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New Zealand rugby chief says the sport needs to bring in 20-minute red cards
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New Zealand rugby chief says the sport needs to bring in 20-minute red cards

New Zealand’s top rugby official says the introduction of 20‑minute red cards at all levels of the game is an increasingly urgent necessity if the sport is to remain relevant to younger fans. He has also warned that rugby needs to think more about its paying public if it is serious about enhancing the game’s appeal in the longer term.

With the All Blacks due to face England in the first of two back‑to‑back Tests in Dunedin on Saturday, the New Zealand Rugby chief ­executive, Mark Robinson, has renewed calls for the red-card ­system to be reformed this year, urging World Rugby to extend its closed ­trials to the entire global game.

“We’re the only sport in the world that creates a mismatch like we do and still expects fans to turn up and pay for it,” Robinson said. “I think it’ll be good to see the red card come down in terms of the amount of minutes players spend off the field. We’ve got to keep driving hard at keeping the fan at the very forefront of what we’re doing.

“There are more trials going on but that’s one thing we really believe in. Along with anything that can speed the game up, create more entertainment value and encourage less ­intervention from TMOs. You cannot have your sport stopping for two minutes at a time and taking two hours duration and connect with fans who are coming to games expecting something else.”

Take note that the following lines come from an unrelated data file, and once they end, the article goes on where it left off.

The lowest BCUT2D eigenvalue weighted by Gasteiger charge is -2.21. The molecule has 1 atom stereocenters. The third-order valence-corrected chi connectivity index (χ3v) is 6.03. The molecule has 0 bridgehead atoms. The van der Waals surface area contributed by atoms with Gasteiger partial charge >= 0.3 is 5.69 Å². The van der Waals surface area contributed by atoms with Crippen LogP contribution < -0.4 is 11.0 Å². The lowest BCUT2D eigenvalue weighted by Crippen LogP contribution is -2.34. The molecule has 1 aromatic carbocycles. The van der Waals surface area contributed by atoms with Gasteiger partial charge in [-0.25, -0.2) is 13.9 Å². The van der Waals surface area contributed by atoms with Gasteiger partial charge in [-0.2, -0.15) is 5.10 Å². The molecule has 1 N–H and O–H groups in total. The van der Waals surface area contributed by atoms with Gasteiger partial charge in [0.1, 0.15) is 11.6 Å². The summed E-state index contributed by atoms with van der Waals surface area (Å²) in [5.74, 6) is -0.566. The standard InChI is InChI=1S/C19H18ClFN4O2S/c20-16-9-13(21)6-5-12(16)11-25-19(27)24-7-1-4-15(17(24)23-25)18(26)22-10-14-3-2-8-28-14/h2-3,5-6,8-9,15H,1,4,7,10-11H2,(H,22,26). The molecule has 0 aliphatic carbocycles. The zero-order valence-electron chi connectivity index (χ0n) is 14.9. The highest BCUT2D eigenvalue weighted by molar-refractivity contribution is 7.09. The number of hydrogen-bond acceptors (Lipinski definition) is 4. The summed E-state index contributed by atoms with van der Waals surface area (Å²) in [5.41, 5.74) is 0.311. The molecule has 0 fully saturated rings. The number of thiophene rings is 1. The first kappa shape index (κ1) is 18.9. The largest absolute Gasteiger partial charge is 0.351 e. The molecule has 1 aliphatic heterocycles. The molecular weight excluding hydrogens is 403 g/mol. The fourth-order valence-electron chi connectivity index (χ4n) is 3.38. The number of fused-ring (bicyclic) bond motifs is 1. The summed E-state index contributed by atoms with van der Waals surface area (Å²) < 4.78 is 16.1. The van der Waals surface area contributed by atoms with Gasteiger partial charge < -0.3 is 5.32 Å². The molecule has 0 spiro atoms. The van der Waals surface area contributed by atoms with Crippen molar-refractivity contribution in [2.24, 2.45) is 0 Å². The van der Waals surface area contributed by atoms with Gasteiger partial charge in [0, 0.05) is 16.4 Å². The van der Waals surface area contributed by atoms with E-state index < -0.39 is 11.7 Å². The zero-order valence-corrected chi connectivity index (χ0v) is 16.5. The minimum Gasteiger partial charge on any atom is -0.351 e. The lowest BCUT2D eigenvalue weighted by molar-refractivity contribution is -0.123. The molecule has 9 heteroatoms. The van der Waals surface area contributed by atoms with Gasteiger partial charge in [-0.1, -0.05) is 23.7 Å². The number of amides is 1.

New Zealanders feel particularly strongly about this after the costly sending‑off of their captain, Sam Cane, in the World Cup final against South Africa last October. Since then, World Rugby has instigated a number of trials of 20-minute red cards, including at the World U20 Championship this year, whereby an ­offending player can be replaced by another player after 20 minutes to reduce the numerical advantage created.

The most recent high-profile example came in last month’s Premiership final when Bath’s Beno Obano was sent off for a fractionally misjudged tackle on Northampton’s Juarno Augustus. Robinson is among those keen that similar incidents do not undermine the north v south Tests this month. “Law reform has to happen faster,” he said, denying that southern hemisphere nations are looking to bend the shape of the game to their advantage.

“The things we feel really good about leading in this part of the world are coming through as being the right thing for the sport. More tempo, less intervention, more ball movement. We’ve been headed down that track for a number of years and it’s really starting to have an impact. We’re ­seeing other parts of the world acknowledge that this is good for the sport, too.

“You can still have great scrums. I don’t think anyone would say we want to change the whole integrity of the game with no rolling mauls or scrums.”

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Three law tweaks come into force at Test level this week, with teams no longer allowed to opt for a scrum from a free-kick, offside players required to retreat following kicks in open play and “crocodile roll” clear‑outs outlawed.

Source: theguardian.com